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Is your pension as healthy as you are?

Date: 07 February 2024

If you live to 100 rather than 80, you will need double the amount of pension savings.

It’s generally agreed that we are all living longer. A man who’s currently 65 is expected to live to age 83, and a woman is expected to live to age 86. But the number of centenarians living in England and Wales is at a record high with 13,924 people aged 100 or older in 2021, according to the Office for National Statistics.

Our calculations show that retirees who end up living until they are 100 will need double the amount of pension savings compared to those who live until they are 80.

Want to enjoy a moderate* lifestyle in retirement? Here’s what you’ll need:

  For the pension pot to last…
…until age 80 ...until age 100
Size of pension pot needed at 66 years, after tax-free cash is taken £155,000 £315,000

Remember that the value of pensions and the income they produce can fall as well as rise. You may get back less than you invested.

*This means having one foreign holiday a year and eating out a few times a month, according to the Pensions and Lifetime Savings Association

Chris Flower, Chartered Financial Planner at Quilter Financial Advisers, explains the things you need to consider when working out how long your pensions savings need to last:

  • What age do I hope to retire by?
    The age at which you retire affects how long your savings must last. Your pension potentially may need to meet your retirement income needs for up to 30-40 years.
  • Should I access your private pension when you claim your UK State Pension?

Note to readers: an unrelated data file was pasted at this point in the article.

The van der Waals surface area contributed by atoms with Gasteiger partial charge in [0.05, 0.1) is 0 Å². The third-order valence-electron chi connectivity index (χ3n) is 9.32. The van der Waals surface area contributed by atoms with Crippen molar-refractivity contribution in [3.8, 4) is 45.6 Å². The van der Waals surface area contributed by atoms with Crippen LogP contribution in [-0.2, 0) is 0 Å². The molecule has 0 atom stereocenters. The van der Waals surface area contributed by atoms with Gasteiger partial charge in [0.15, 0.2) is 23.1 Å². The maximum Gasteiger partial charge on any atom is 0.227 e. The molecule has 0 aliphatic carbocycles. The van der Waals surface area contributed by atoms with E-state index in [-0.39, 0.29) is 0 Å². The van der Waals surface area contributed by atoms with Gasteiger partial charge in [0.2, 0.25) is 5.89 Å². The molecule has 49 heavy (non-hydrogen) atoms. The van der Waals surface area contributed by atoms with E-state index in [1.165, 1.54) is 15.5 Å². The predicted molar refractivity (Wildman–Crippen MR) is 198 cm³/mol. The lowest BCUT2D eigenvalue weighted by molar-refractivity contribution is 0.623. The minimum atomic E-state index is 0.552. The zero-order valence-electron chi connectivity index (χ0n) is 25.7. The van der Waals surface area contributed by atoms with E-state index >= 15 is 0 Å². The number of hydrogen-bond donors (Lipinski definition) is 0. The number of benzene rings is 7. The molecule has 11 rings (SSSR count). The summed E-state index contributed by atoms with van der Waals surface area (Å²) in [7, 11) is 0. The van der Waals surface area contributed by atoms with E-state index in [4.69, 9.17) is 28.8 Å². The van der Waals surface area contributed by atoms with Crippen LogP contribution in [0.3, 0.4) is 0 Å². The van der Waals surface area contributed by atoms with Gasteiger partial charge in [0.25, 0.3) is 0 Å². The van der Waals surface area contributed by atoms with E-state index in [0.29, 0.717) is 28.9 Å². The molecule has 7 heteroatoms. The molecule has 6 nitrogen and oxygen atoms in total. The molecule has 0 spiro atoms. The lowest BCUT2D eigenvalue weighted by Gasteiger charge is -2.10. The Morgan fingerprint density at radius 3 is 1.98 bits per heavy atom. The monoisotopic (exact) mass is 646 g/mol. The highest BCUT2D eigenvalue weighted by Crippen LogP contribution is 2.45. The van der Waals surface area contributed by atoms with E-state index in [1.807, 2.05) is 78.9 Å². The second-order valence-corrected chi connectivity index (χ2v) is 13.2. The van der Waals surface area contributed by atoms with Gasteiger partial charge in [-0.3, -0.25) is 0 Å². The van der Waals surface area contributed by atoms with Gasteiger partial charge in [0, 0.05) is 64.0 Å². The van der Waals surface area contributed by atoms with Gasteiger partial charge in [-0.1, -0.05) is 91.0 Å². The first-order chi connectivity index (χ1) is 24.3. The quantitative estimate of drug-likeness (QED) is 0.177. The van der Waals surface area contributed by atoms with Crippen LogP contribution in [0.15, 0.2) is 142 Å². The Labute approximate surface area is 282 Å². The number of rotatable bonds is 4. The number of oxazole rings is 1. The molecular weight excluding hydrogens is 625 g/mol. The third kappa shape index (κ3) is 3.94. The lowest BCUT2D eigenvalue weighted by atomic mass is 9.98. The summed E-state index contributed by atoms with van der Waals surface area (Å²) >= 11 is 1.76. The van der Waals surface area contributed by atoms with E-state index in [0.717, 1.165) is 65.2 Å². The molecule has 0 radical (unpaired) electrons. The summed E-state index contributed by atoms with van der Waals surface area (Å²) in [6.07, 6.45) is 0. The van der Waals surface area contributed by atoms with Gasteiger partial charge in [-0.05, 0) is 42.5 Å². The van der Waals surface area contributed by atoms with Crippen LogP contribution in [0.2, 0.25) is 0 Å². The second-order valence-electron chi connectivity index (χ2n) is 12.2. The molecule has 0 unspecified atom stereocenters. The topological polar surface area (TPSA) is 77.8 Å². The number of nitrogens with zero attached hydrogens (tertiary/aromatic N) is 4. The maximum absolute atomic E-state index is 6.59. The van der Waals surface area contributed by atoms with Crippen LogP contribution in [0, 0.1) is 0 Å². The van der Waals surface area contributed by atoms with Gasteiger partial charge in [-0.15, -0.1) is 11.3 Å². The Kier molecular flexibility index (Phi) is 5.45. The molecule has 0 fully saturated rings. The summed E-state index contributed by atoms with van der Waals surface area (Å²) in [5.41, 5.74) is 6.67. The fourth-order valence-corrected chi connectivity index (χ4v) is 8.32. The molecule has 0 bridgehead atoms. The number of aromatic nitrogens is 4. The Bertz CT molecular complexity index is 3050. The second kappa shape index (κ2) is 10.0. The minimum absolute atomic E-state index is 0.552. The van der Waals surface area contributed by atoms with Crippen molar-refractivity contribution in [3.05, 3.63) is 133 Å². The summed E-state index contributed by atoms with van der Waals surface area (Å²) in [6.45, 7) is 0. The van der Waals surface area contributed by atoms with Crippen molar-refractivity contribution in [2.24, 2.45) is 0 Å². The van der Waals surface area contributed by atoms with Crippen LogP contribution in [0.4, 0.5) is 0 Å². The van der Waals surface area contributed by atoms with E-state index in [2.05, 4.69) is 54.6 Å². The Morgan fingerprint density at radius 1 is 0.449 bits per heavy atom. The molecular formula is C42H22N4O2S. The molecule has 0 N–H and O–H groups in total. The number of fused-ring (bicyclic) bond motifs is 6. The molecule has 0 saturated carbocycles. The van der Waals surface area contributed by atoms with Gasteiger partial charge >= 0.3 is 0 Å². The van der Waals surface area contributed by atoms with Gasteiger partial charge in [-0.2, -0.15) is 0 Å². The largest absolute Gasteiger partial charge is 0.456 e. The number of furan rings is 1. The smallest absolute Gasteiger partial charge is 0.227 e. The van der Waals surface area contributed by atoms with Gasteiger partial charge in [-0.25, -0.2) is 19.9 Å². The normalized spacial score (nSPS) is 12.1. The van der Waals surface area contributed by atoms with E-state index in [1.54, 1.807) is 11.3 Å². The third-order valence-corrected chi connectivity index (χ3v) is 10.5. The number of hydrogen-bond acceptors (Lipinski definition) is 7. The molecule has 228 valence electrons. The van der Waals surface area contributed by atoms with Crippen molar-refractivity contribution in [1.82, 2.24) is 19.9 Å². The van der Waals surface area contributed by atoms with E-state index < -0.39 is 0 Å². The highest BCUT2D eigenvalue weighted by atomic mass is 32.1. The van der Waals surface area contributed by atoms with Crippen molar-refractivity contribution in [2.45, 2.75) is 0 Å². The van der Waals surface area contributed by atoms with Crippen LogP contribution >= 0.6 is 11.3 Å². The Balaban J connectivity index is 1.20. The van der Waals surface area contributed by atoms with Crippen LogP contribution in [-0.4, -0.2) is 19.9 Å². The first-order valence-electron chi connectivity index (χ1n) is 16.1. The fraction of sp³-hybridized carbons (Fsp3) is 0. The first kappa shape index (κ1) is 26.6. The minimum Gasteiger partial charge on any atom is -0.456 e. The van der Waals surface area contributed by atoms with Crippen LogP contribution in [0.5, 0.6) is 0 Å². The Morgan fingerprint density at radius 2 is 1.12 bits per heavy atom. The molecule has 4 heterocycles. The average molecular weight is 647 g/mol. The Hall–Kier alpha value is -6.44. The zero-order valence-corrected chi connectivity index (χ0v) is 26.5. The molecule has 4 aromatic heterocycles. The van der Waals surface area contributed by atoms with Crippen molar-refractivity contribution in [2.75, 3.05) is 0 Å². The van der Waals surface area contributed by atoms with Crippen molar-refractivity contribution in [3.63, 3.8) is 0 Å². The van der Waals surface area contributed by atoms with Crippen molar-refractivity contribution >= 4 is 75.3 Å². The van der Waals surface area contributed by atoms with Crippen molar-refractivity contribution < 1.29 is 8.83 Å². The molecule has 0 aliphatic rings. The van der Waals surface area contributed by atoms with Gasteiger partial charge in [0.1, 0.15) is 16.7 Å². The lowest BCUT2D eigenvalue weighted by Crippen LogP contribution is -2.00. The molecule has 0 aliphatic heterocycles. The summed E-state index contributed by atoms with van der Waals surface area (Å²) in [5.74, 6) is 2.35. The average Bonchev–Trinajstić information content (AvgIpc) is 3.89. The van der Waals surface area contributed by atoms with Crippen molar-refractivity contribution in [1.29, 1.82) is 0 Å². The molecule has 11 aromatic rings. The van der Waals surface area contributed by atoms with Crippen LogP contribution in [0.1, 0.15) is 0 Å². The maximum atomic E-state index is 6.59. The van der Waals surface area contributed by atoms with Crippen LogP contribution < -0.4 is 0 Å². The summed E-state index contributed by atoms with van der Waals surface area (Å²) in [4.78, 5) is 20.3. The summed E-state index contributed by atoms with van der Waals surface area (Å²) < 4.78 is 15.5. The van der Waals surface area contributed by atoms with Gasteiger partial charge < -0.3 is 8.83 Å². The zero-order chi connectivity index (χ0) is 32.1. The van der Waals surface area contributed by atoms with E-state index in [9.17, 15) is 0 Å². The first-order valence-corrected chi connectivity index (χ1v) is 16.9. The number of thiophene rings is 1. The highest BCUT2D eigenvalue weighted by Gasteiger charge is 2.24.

Not necessarily. Most people now need to wait until they are 66 or 67 to claim the UK State Pension. Working even a few years more can have a notable impact on your private pension’s growth and the kind of income you can expect to have.
  • How much will I need to spend each month and year?
    It's important to be realistic and to include contingencies for unexpected costs.
  • What might the state of the economy be when I retire?
    While it's hard to predict, the economy can also affect your pension's buying power. Inflation, interest rates, and market conditions all play a part. If you're retiring in a period of economic downturn, it may be wise to be more conservative with withdrawals, at least initially.

The 4% rule

The "4% rule" has long been a figure cited by research in the US as something that is sustainable for most people. It suggests that if you withdraw 4% of your pension pot in the first year and adjust this amount each year for inflation, your savings should last for 30 years.

However, like all rules of thumb, it's based on certain assumptions. You need to bear in mind your state of health and your propensity to spend - this is likely to be higher the younger you are and lower the older you are.

You also need to bear in mind your attitude to risk and capacity for loss.

Talk to a financial adviser

For something as important as retirement planning, it pays to get expert advice. After all, you don’t want to leave things to chance. Quilter Financial Advisers can help. Our nationwide team of experienced advisers can help you wherever you are on your financial journey, offering tailored financial advice with exceptional service.

Book a free initial consultation just email or call 0800 849 1279